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Managed Extensions: Using GDI+ Brushes to Draw Text

  • October 19, 2004
  • By Tom Archer
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Welcome to this week's installment of .NET Tips & Techniques! Each week, award-winning Architect and Lead Programmer Tom Archer demonstrates how to perform a practical .NET programming task using either C# or Managed C++ Extensions.

One of the examples I wrote in Extending MFC Applications with the .NET Framework illustrated how to store and retrieve BLOB (binary large objects) to and from a SQL Server database. These BLOBs were actually image data that was rendered on the dialog when the user selected them. Since then, I've had numerous requests to illustrate more of the GDI+ capabilities from the Managed Extensions to C++ for .NET (MC++). Therefore, in this first in a series of GDI+ articles, I illustrate how to draw text (both hatch and gradient) using GDI+ brushes.

Basic Steps to Drawing Text with Brushes

Provided with this article is a demo application that allows the user to specify a text value, the font size, whether the text is drawn with a hatch or gradient brush, and the colors to use in drawing the text. Here's a screen shot of that application:

Here are some basic steps for drawing either hatched or gradient text using GDI+:

  1. Add an event handler for the control's Paint event.
    You should do your drawing in this method (or a method called from this method) so that your control is repainted properly.

  2.  
  3. Obtain a Graphics object.
    For those of you familiar with drawing on device contexts, the Graphics object is the .NET encapsulation of a drawing surface. When drawing on a control—such as a PictureBox—you could call the PictureBox::CreateGraphics method as it returns a Graphics object for you to draw on. In fact, I've seen this technique on various demo/sample applications on the Web. However, the problem with it is that the Graphics object is not persistent. Therefore, the control doesn't paint itself properly when the user switches to another application and then back again. So you should use the Graphics object of the PaintEventArgs object that is passed to the control's Paint method.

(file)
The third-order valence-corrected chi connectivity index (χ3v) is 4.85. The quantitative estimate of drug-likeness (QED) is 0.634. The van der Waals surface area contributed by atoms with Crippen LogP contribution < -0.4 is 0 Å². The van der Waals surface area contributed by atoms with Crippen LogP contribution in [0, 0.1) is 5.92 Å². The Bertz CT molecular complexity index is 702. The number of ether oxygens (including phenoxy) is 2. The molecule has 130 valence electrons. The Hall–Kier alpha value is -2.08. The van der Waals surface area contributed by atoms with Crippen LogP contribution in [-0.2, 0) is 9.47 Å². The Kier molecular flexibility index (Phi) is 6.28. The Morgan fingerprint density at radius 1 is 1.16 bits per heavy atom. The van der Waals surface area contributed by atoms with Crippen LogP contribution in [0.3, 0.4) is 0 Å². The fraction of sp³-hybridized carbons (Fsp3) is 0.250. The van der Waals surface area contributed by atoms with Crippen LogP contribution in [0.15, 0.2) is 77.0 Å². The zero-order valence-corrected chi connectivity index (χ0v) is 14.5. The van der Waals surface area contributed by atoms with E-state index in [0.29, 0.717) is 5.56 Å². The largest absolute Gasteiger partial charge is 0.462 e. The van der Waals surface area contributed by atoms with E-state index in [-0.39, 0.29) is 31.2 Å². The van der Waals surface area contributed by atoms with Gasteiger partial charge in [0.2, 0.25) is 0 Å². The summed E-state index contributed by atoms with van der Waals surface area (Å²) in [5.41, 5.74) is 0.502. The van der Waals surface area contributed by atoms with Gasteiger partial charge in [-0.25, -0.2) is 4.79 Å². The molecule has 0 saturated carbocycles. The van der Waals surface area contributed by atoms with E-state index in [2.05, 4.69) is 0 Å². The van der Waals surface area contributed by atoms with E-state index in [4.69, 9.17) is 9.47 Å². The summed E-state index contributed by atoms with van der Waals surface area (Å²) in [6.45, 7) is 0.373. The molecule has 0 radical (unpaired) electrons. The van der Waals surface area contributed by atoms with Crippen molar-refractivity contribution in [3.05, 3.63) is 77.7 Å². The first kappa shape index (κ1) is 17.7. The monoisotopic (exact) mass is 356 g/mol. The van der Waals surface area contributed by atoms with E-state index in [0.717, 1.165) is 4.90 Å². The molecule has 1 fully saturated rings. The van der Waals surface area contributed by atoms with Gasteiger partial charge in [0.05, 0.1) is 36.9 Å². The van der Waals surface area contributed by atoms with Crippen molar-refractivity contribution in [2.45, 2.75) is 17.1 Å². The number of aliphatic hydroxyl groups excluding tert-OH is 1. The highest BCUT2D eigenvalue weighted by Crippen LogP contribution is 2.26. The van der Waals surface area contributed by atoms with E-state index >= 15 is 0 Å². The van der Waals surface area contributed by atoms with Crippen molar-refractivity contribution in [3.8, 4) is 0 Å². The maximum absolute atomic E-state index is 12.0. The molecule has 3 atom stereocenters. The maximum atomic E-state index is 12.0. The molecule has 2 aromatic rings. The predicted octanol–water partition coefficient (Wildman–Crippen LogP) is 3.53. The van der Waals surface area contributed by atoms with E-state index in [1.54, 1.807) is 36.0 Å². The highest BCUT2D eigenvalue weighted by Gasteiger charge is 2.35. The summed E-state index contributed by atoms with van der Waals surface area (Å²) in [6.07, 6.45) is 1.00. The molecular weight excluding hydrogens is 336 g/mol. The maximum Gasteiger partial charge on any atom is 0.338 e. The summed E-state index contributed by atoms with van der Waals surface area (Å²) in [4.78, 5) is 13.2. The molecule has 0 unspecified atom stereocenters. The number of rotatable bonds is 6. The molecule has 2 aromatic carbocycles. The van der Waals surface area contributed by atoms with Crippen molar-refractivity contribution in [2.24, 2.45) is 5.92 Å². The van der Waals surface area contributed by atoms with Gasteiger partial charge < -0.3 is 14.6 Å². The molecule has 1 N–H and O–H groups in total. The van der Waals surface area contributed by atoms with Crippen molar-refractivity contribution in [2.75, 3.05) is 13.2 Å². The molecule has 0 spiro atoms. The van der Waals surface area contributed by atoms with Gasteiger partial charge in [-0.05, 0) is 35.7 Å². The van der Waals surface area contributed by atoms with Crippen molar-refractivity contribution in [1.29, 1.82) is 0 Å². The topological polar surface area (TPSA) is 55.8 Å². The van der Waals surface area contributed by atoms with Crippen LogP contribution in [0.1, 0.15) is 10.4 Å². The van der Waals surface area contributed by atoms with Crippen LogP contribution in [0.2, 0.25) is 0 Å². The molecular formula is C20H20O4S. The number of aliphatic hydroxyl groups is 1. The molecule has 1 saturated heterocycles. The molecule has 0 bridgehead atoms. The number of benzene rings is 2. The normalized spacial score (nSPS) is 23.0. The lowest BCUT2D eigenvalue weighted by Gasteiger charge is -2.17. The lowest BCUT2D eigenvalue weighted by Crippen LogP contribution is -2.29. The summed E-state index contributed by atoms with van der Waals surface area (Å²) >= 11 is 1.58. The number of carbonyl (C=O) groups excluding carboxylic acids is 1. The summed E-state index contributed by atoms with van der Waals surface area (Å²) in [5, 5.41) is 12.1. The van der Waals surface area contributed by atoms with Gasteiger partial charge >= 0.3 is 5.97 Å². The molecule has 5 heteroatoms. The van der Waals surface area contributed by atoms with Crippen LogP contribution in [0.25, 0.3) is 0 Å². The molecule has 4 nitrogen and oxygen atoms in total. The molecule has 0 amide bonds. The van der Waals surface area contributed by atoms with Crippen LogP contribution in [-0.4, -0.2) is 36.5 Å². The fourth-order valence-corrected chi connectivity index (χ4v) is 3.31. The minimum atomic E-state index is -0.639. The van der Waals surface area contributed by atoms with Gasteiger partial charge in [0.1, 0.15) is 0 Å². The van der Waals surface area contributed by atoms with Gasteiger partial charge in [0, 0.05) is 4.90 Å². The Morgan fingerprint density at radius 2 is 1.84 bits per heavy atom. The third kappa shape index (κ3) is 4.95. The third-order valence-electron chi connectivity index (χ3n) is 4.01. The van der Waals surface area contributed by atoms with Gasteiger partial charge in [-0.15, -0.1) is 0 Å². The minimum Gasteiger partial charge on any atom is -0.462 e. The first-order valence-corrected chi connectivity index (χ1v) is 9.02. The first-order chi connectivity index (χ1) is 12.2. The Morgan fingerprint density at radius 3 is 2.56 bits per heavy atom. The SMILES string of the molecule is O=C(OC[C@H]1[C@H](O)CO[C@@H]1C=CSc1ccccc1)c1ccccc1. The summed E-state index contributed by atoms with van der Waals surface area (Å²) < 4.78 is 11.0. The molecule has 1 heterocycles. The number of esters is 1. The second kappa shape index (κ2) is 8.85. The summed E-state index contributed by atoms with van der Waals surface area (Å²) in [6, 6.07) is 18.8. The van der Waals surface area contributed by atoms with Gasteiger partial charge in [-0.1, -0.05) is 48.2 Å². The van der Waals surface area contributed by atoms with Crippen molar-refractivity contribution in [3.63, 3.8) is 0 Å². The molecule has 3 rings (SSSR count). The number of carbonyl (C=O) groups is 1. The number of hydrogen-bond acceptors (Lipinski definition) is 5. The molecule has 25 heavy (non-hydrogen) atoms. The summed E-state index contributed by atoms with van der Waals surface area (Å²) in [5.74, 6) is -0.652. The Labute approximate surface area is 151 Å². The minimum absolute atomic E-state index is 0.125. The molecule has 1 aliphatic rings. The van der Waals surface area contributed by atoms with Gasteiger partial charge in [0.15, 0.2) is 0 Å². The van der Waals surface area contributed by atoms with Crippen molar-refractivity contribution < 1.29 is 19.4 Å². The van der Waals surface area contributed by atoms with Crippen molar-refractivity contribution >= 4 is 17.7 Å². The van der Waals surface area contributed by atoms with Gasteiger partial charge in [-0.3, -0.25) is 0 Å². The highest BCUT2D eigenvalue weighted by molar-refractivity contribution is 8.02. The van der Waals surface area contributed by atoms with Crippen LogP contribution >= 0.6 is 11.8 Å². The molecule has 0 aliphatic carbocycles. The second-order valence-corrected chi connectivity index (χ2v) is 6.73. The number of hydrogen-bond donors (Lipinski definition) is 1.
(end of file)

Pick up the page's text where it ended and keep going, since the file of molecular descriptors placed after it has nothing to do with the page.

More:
private: System::Void picText_Paint(System::Object *  sender, System::Windows::Forms::PaintEventArgs *  e)
    {
      ...
      
      Graphics* g = e->Graphics; 
    
  4. Instantiate a Font object.
    Of the 13 different Font constructors, the most basic one requires that you supply the font type face name and the font size. In the following example, I create a 20 point, regular (as opposed to bold, italic, etc.) font using the "Times New Roman" type face:
    using namespace System::Drawing;
    ...
    Font* font = new Font(S"Times new Roman", 20, FontStyle::Regular);
    
  5. Measure the text to be rendered. You need to measure the text in order to render it. As I illustrated in my article Managed Extensions: Measuring Strings, you use the Graphics::MeasureString to accomplish this task. This method takes the text to be measured and the font being used and returns a SizeF structure, which simply defines the dimensions needed to draw the text.
    SizeF textSize = g->MeasureString(S"My Sample Text", font);